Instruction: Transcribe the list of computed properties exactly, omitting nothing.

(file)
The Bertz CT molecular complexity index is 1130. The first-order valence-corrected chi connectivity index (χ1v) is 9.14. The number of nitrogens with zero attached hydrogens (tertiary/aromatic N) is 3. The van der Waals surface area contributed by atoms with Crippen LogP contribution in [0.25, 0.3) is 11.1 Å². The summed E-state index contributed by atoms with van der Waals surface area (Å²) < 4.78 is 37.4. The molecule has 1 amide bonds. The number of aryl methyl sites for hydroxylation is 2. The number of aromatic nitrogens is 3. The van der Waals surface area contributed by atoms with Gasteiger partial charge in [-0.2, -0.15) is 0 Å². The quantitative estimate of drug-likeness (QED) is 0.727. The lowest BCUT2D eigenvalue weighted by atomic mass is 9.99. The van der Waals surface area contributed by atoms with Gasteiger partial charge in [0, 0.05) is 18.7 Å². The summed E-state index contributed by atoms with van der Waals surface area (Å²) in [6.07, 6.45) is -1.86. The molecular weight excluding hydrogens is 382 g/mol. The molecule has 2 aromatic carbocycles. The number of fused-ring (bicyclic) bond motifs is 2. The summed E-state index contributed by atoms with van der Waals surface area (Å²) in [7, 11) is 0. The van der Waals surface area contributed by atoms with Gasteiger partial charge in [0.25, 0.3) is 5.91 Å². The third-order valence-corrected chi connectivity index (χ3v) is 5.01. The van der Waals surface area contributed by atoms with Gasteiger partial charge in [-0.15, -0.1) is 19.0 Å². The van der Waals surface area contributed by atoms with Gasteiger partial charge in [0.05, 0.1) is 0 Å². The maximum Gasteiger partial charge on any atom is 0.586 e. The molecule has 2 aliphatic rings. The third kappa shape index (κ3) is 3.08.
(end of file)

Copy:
The Bertz CT molecular complexity index is 1130. The first-order valence-corrected chi connectivity index (χ1v) is 9.14. The number of nitrogens with zero attached hydrogens (tertiary/aromatic N) is 3. The van der Waals surface area contributed by atoms with Crippen LogP contribution in [0.25, 0.3) is 11.1 Å². The summed E-state index contributed by atoms with van der Waals surface area (Å²) < 4.78 is 37.4. The molecule has 1 amide bonds. The number of aryl methyl sites for hydroxylation is 2. The number of aromatic nitrogens is 3. The van der Waals surface area contributed by atoms with Gasteiger partial charge in [-0.2, -0.15) is 0 Å². The quantitative estimate of drug-likeness (QED) is 0.727. The lowest BCUT2D eigenvalue weighted by atomic mass is 9.99. The van der Waals surface area contributed by atoms with Gasteiger partial charge in [0, 0.05) is 18.7 Å². The summed E-state index contributed by atoms with van der Waals surface area (Å²) in [6.07, 6.45) is -1.86. The molecular weight excluding hydrogens is 382 g/mol. The molecule has 2 aromatic carbocycles. The number of fused-ring (bicyclic) bond motifs is 2. The summed E-state index contributed by atoms with van der Waals surface area (Å²) in [7, 11) is 0. The van der Waals surface area contributed by atoms with Gasteiger partial charge in [0.25, 0.3) is 5.91 Å². The third-order valence-corrected chi connectivity index (χ3v) is 5.01. The van der Waals surface area contributed by atoms with Gasteiger partial charge in [-0.15, -0.1) is 19.0 Å². The van der Waals surface area contributed by atoms with Gasteiger partial charge in [0.05, 0.1) is 0 Å². The maximum Gasteiger partial charge on any atom is 0.586 e. The molecule has 2 aliphatic rings. The third kappa shape index (κ3) is 3.08.